Nestled in the northern French startup-happy ville of Lille, Xee is hoping to become the European smart car app of choice
It’s happened to the best of us. Our headlights stay on all night and drain the battery. We are going to be on time to work but realize too late we need to detour for fuel. We’re lost in the parking lot and spend 10 minutes looking for our cars.
One founder imagined a world where a single app could integrate his car’s diagnostics, location, and security. It’s the vision of Xee CEO Yvan Gravier, the flagship product of French startup Eliocity.
The app remotely controls your car anywhere and anytime. Owners receive push notifications for unlocked doors, near-empty gas tanks, unlocked brakes, GPS positioning: you name it. In the event of a breakdown, the app will also send text messages to emergency contacts.
But their plans are much more expansive than that. As they say on their site, today it’s safety and monitoring, but “tomorrow, eco-driving and monitored car sharing.”
The company has won several recognitions, including sweeping the innovation categories at the northern France tech event “Arènes de l’Innovation” in Nord Pas-de-Calais, but Xee is hardly alone in the industry. The three biggest competitors they’ll face as they expand are Mojio, Zubie and Automatic. Mojio brought in $8 million in Series A in March and is a jewel in Vancouver’s startup ecosystem crown. South Carolina-based Zubie has raised just short of $20 million total while Automatic last scored a $24 million Series B funding round in June. There are plenty of others though, like Dallas-based Vinli and German app High Mobility.
Xee’s app works with most models after the year 2000, with some exceptions on certain features depending on the make and model. It’s a limitation its competitors face as well, which can only be worked around so much. Just like its competition, they’re trying to build an open network for app development.
The young company’s ambition is to create the first open data ecosystem for connected vehicles. They’ve participated in several hackathons, hoping to help jumpstart their smart car ecosystem with several new applications based on Xee’s technology. If that sounds a bit like how Salesforce is encouraging other companies to build their products on Salesforce’s software, you might be on to something. Most recently, the two were co-sponsors of Mobile Banking Factory alongside Uber, Orange, Crédit Agricole, PSA Peugeot Citroën, and Zenpark.
They already have a working agreement with Italian accessory and repair conglomerate Norauto to provide 100,000 patented XeeConnect boxes to the company.
Gravier tells Geektime, “We started with France and now do business with European clients and keep on expanding on this market.” His company’s strategy is primarily focused on the European market, so American companies need not fret as potential rivals — for now.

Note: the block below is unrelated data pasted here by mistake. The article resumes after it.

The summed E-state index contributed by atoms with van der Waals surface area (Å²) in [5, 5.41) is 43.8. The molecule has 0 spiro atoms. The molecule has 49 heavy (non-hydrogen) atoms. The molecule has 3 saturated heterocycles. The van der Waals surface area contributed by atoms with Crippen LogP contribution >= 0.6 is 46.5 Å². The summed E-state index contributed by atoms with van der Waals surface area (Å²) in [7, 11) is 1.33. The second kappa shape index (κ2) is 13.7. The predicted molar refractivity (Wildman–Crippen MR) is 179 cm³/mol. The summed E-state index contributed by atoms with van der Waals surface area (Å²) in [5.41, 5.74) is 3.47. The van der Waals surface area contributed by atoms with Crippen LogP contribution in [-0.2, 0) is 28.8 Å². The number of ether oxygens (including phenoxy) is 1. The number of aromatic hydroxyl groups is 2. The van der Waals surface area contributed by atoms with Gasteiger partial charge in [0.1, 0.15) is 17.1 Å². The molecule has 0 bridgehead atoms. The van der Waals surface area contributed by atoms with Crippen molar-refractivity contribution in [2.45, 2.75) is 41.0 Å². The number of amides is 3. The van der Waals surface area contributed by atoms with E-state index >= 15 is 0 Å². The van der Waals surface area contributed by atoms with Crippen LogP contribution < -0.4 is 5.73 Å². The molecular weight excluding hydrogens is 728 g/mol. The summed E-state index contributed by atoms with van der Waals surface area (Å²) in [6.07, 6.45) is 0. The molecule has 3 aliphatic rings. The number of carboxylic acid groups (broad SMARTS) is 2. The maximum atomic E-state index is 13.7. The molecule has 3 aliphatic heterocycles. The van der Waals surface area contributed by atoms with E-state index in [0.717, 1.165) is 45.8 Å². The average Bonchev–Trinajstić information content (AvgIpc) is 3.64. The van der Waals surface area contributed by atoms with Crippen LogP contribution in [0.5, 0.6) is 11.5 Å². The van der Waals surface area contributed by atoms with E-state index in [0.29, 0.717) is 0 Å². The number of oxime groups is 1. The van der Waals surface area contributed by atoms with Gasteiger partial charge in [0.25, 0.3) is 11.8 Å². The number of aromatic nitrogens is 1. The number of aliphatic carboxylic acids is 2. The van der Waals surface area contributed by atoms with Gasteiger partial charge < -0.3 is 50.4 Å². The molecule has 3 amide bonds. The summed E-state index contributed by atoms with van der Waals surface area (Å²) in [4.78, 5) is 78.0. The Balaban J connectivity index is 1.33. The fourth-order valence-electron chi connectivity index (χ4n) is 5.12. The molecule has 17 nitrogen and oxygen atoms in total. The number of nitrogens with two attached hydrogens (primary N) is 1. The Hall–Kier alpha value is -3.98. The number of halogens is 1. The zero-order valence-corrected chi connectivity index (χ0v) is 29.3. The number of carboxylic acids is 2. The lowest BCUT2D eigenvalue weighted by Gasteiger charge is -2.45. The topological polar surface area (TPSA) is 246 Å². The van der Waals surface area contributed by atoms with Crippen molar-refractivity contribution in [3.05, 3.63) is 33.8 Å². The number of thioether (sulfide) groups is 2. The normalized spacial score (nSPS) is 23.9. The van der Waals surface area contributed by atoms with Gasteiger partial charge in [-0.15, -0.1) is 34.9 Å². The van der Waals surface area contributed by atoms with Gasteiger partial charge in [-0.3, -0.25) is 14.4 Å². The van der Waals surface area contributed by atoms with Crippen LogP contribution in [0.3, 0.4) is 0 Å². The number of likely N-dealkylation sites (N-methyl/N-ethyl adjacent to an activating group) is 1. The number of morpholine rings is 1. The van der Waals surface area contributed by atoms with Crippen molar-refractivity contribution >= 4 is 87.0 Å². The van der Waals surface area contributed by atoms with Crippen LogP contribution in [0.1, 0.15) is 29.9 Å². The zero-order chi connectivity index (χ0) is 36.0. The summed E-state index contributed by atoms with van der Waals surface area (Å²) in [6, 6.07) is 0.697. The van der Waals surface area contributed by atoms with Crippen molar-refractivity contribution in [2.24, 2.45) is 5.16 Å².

But R&D needs to keep up. For Eliocity’s Xee suite of apps, that means ensuring the apps are fine-tuned and abundant. Part of their strategy is partnering with other startups to add apps to the company’s automotive app store, while making sure Xee’s API is easy to work with to allow that to happen.
Lille, the quiet tech hub lighting up northern France
They are a product of the Via-ID smart vehicle accelerator in Lille, France along the French-Belgian border. They are joined by seven other companies spanning the sharing economy and connected cars. Paris-centered, ride-hitching app Heetch, peer-to-peer car rental marketplace Drivy, urban e-commerce site Altermove, e-bike fleet operator Green On, e-bike marketplace La Bicyclette Electrique, after-market bike-sharing company and portmanteau champion Smoove, and car-hiring service for the unlicensed MovingCar.
Lille itself has been an off-the-beat-in-path tech hub for a few years. In 2012, local working and networking space EuraTechnologies was already home to over 100 startups. The region’s other centers highlight Lille’s prowess in IT and digital design, such as design incubator La Plaine Images, design campus La Serre Numérique and audiovisual research hub Arenberg. It also hosts the northern French arm of the national computer science research foundation Inria, where they have a declared focus on IoT, patient modeling and human/machine interaction.
That combination makes it “a very dynamic place for innovation,” says Gravier, perfectly suited for the needs of the young company. “With many startups, a strong university background and a retail-based industry background as well as automotive and digital tech activity,” they’ve been able to find strong connections and get Xee to market in June 2015.
Eliocity was founded in late 2011 by Stephane Derville and is now run by CEO Yvan Gravier. They maintain their headquarters in Lille, France and employ 30 people. They’ve already raised €10 million through Series A, with their accelerator Via-ID holding the majority of the equity in the company.